Cannabis legislation creates private retail system

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If ski towns in Colorado that allow legal cannabis sales are any indication, the future of retail business for the weed industry in the Bow Valley once July 2018 rolls around in Canada will be booming.

For communities like Canmore and Banff, the future of retail cannabis is becoming increasingly less hazy, as the province of Alberta and Minister of Justice and Solicitor General Kathleen Ganley introduced last week legislation to control and regulate its legalization.

The Act to Control and Regulate Cannabis sets out some of the rules about how the drug would be managed once it is legalized next year, including that retail sales would be open to private industry and the government would manage online sales.

“I want Albertans to know that we are listening to you and we believe this plan represents what the majority of Albertans want to see,” said Ganley during a press conference. “This is a major shift for our province and one that has to be made very quickly, with a lot of complex questions.”

The provincial framework has set out four priorities – to keep cannabis out of the hands of children, protect public health, keep roads and workplaces safe and limit the illicit marketplace.

Legislation introduced addressed issues around the sale and use of cannabis, while earlier in the week there were also changes announced to how impaired driving would be enforced in relation to legalized cannabis.

Ganley said by opening the market to private retail sales, there are fewer up front startup costs for the government and more opportunities for small businesses. The system would include restrictions on where retail sales could be located and strict government oversight on licencing by the Alberta Gaming Liquor and Cannabis Commission.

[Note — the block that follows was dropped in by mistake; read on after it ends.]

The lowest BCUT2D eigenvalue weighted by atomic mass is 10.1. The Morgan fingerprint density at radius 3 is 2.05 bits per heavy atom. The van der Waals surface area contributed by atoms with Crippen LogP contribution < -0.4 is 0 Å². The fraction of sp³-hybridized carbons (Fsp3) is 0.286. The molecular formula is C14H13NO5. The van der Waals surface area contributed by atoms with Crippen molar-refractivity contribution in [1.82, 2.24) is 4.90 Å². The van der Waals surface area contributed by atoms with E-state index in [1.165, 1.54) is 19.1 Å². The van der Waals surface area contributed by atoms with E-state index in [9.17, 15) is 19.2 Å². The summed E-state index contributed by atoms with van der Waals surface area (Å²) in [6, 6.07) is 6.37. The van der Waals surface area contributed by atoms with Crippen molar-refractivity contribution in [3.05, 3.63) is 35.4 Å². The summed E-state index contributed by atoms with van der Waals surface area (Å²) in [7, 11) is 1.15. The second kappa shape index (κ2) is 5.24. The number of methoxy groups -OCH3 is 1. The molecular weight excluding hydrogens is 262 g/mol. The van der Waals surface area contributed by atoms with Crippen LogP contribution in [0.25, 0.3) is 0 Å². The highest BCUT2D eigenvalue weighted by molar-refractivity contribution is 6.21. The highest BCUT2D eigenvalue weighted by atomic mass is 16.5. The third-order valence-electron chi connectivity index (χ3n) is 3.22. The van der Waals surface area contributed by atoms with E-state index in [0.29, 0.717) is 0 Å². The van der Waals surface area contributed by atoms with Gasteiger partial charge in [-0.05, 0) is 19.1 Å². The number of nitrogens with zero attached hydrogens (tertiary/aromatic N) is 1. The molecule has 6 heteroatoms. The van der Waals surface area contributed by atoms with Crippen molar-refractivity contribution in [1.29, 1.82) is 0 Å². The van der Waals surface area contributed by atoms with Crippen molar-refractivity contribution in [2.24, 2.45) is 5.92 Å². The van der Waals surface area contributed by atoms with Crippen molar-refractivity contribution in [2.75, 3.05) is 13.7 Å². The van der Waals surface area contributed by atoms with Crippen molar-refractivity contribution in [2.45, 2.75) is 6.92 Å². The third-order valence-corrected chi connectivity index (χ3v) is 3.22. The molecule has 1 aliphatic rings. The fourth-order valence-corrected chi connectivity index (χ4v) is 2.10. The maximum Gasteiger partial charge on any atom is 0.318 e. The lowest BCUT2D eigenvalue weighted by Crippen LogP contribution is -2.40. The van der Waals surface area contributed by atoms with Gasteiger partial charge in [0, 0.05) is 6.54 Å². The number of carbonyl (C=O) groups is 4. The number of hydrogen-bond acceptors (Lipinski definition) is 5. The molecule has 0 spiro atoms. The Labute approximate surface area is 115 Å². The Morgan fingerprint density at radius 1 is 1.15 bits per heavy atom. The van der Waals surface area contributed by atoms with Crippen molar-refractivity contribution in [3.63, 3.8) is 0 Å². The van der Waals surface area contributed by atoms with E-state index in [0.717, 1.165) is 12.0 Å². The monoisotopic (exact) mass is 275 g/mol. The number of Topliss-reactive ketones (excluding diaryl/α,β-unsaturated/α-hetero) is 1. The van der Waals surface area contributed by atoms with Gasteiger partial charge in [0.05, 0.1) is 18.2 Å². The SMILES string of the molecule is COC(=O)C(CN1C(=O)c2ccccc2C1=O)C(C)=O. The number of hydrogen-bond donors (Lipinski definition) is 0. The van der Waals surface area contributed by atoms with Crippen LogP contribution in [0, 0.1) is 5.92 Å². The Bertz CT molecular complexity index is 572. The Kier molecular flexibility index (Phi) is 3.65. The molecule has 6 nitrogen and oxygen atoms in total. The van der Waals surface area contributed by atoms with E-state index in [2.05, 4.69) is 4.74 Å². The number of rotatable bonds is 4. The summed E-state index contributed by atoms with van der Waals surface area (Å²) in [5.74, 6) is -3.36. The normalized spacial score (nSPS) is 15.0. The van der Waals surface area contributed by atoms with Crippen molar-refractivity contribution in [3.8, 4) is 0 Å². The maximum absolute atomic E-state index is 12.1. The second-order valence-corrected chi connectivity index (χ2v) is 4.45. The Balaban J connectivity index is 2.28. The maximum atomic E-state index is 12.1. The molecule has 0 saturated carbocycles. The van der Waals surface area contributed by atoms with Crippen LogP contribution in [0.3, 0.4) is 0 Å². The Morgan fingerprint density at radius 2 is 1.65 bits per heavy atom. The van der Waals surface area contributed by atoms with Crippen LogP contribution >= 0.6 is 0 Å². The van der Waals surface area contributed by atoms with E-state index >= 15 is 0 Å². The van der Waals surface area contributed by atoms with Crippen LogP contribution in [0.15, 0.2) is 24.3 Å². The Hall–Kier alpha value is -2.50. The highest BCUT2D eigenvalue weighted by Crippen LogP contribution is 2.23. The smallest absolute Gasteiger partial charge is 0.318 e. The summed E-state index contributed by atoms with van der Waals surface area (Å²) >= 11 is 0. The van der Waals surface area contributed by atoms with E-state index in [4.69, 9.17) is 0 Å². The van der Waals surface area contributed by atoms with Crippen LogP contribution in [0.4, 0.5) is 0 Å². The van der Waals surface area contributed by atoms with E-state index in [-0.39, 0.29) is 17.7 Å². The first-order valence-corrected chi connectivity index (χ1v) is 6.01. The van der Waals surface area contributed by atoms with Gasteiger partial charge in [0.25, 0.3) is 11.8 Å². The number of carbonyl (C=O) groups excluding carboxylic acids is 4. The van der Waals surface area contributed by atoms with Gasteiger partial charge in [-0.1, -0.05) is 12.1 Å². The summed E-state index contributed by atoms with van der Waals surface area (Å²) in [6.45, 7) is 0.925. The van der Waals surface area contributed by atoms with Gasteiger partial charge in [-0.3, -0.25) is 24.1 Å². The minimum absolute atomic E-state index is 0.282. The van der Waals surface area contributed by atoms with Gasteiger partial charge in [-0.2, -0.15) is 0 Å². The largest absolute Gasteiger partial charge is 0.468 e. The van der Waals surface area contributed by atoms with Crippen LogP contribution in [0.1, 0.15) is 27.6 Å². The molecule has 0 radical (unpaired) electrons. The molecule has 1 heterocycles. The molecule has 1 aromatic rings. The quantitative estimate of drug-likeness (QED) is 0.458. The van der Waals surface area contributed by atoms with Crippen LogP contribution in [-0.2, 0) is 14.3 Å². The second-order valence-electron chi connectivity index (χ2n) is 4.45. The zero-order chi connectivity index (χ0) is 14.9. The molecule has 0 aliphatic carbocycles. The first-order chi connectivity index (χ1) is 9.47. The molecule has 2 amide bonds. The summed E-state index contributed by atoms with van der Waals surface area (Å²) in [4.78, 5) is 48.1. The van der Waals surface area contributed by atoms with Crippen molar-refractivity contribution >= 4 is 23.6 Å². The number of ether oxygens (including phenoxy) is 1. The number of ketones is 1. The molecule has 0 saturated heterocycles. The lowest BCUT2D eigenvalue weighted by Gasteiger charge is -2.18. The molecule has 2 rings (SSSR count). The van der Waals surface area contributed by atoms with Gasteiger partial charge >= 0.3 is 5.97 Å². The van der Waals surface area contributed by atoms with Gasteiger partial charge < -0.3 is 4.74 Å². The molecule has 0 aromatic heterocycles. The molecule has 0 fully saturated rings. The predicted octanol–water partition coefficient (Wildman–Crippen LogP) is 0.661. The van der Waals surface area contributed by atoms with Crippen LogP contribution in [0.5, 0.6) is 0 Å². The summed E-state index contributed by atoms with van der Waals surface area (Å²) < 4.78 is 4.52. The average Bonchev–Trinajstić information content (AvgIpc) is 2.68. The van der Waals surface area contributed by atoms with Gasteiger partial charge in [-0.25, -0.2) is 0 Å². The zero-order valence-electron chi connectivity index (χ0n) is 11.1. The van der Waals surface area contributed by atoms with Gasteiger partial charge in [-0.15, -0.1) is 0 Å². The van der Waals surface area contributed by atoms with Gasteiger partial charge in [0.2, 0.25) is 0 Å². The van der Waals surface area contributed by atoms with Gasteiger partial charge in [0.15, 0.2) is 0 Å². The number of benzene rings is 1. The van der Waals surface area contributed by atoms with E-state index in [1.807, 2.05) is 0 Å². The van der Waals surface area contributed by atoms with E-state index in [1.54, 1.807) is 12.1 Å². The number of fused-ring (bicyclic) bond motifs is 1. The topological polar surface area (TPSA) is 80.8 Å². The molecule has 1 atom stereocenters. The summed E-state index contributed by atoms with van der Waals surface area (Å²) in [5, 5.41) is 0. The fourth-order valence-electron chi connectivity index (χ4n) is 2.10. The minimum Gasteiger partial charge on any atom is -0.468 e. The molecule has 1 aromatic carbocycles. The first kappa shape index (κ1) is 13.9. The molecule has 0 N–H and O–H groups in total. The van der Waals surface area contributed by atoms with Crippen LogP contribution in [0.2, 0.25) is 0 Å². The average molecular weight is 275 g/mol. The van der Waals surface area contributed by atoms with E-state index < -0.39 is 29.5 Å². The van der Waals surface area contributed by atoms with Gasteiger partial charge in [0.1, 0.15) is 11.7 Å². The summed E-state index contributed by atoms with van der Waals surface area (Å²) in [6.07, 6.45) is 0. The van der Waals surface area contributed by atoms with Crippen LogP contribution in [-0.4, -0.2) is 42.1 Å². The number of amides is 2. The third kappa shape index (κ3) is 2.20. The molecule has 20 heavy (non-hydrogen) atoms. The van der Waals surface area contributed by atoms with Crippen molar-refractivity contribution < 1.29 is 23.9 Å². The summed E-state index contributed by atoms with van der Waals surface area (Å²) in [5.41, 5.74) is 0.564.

“We will work to put provincial rules in place across Alberta that include a set range of hours for operation, minimum distances from places like schools, training requirements for all staff and requirements around background checks,” Ganley said.

As for online sales, the minister said the most important criteria set by Albertans was age verification to keep cannabis out of the hands of youth. Having strong government oversight of online sales and age verification is the way to ensure those expectations are met, from the initial online transaction all the way to delivery of the product.

“Online sales ensure Albertans have access to a safe and reliable product, including those living in rural and remote communities,” she said.

The legal age for cannabis purchase and use in the legislation is 18, which also bans co-location of cannabis sales with alcohol, pharmaceuticals and tobacco sales, and establishes restrictions around where it can be smoked or vaped in public. Anywhere smoking tobacco is currently restricted would also apply to cannabis – inside vehicles with children and hospital grounds, for example – and anywhere youth are present.

Ganley noted there are still a number of unknowns in relation to how cafes and lounges would be regulated, as the federal government has yet to issue regulations around edibles – food, candy or baked goods that have a cannabis component.

Alberta Chamber of Commerce president and CEO Ken Kobly was supportive of the announcement that retails sales would be handled through a private retail model.